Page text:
Q: Hello, Vette. I am a guy that likes to work on my own car and I just wanted to say thanks for all of the DIY articles that you publish. Well, let’s get to it.
I have a 1997 C5 Corvette with very low miles. I’ve been having reoccurring fault codes: P0300 (multiple cylinder misfire) and P0302 (cylinder No. 2 misfire). The car only has a slightly rough idle but performs well on acceleration.
I have done a tune-up including spark plugs and ignition wires, which did not fix the problem. So, I performed a compression test and all of the cylinders have virtually the same, good compression. There are no vacuum leaks, and using a stethoscope I can hear the No. 2 injector clicking. I have a scanner and on the misfire screen I do have misfires on cylinder Nos. 2 and 8 at idle.
What am I missing? I know you do not have a crystal ball but I could use some guidance.
A: Frank, you have obviously done your homework. If I had to guess, it sounds like you are describing a clogged fuel injector.
One of the most common symptoms of a clogged fuel injector is a rough engine idle, and yes, we are seeing more and more clogged fuel injector problems. Diagnosing a clogged injector is not always easy because it acts similar to a bad ignition coil, a broken spark plug wire or a bad spark plug.
However, a fuel injector that is starting to clog has a certain feel. You will have a slightly rough idle but the vehicle will seem to accelerate and perform normally until the injector becomes completely clogged and creates a cylinder misfire.
Once an injector or the filter basket becomes clogged, usually it is too late for intake or fuel rail injector cleaner to resolve the problem. The most effective way to deal with a clogged fuel injector is to remove it from the engine and replace it or have it professionally cleaned.
One of the obvious symptoms of a clogged fuel injector is when the Check Engine Light illuminates due to DTC code(s) associated with a clogged fuel injector, and can range from misfire codes to lean codes.
Fun fact, fuel injectors don’t inject fuel; the fuel pump provides the fuel pressure. Fuel injectors simply block the flow of fuel. Only when the computer activates them by completing their electrical circuit do they open and let fuel spray out.
If the injectors become restricted or blocked, the amount of fuel that can come out when the computer opens the injector is reduced. Also, if the injector is clogged, the fuel will not atomize correctly and this can cause a rough idle or reduced power.
We want you to have the ability to analyze any fuel injector problem so we are going to go over diagnosing a defective fuel injector as well as diagnosing a clogged fuel injector.
Diagnosing a Defective Fuel Injector
Injector problems fall into two groups: mechanical and electrical. Listening for an injector’s click (or its absence) is a quick way to identify if an injector circuit has failed electrically.
On most Corvette models, ignition voltage is supplied directly to the fuel injectors. The engine controller controls each injector by grounding the control circuit using an internal switch called a driver. The primary function of this driver is to supply ground to the component being controlled.
1. While the engine is running use a stethoscope to listen to the injectors for a clicking. You should hear a clicking noise as the injector coil is energized.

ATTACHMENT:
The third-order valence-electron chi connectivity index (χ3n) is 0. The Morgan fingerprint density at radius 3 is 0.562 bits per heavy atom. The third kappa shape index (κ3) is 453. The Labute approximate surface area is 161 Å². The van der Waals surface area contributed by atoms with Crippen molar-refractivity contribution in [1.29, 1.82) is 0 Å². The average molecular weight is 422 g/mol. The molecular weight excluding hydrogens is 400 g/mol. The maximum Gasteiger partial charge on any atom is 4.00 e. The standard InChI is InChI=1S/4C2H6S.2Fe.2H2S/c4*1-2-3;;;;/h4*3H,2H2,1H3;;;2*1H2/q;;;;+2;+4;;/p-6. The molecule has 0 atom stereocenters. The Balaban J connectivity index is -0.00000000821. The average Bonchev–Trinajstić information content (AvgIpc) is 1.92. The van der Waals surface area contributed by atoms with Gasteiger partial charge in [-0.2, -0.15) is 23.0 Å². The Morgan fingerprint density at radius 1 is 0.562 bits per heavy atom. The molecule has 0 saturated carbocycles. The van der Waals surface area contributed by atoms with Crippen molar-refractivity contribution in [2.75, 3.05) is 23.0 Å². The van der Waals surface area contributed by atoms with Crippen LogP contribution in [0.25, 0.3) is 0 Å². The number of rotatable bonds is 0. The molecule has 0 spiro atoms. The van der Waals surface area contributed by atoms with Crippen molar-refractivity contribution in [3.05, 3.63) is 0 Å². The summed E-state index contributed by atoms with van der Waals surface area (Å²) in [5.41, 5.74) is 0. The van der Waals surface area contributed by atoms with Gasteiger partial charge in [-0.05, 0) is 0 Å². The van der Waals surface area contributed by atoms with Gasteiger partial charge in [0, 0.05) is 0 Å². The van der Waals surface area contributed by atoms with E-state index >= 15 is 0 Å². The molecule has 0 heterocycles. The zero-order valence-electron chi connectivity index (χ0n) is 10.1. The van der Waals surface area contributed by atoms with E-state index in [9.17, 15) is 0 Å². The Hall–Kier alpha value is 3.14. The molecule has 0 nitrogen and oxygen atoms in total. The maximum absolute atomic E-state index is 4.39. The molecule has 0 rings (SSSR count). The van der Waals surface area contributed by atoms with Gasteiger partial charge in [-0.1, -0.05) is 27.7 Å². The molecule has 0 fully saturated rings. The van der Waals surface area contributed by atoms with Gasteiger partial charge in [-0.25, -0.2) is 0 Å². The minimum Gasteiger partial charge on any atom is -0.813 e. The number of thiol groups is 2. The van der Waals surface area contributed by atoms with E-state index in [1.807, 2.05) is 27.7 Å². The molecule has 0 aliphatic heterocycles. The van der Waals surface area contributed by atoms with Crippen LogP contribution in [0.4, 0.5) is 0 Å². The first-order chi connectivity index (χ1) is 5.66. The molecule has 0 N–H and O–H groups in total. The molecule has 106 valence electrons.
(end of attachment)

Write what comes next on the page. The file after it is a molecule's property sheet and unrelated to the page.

2. If no click is heard, turn off the engine and install a Noid light. Start the engine; the Noid light should flash while the engine is running.
a. The flashing Noid light verifies that the injector is receiving power and ground.
b. If the Noid light is flashing while the engine is running, unplug the Noid light and reconnect the wiring pigtail back into the injector.
c. Again, check the injector for a clicking using a stethoscope. If a clicking is heard you still could have a clogged injector.
d. If no clicking is heard you possibly have an injector that has failed internally.
3. When writing these articles we try and cover as many Corvette models as possible. So note, on some Corvette models, oil pressure greater than 4 psi (and reference pulses) must be seen by the engine controller before a signal is sent out to fire ANY of the injectors.
4. Using a Digital Volt Ohm Meter (DVOM) while the engine is running and the offending injector unplugged, check for battery voltage at one of the two wires at the injector pigtail.
a. Battery voltage should be read at one of the two wires at the injector pigtail. If not, go to step d.
b. If battery voltage is not read, check all of the fuses.
c. If all of the fuses are installed and good, inspect for any broken or pinched injector wires; these will usually be found along the intake. Also, inspect the injector pigtail for damage.
d. Install the pigtail back onto the injector with the engine running and slowly start wiggling the pigtail and wiring while checking to see if the if the injector starts firing.
5. At this point if no broken wires were visible, it’s time to perform a Fuel Injector Diagnostic Test. You will need to have the specific test for your vehicle because this procedure will involve disconnecting the engine controller and using your DVOM to check continuity of the circuits. You will basically be looking for a broken or pinched wire, also a possible engine controller failure.
Frank, next month we will perform the test for a clogged fuel injector. So be patient and we will get your problem resolved and, hopefully, along the way we can help some other readers.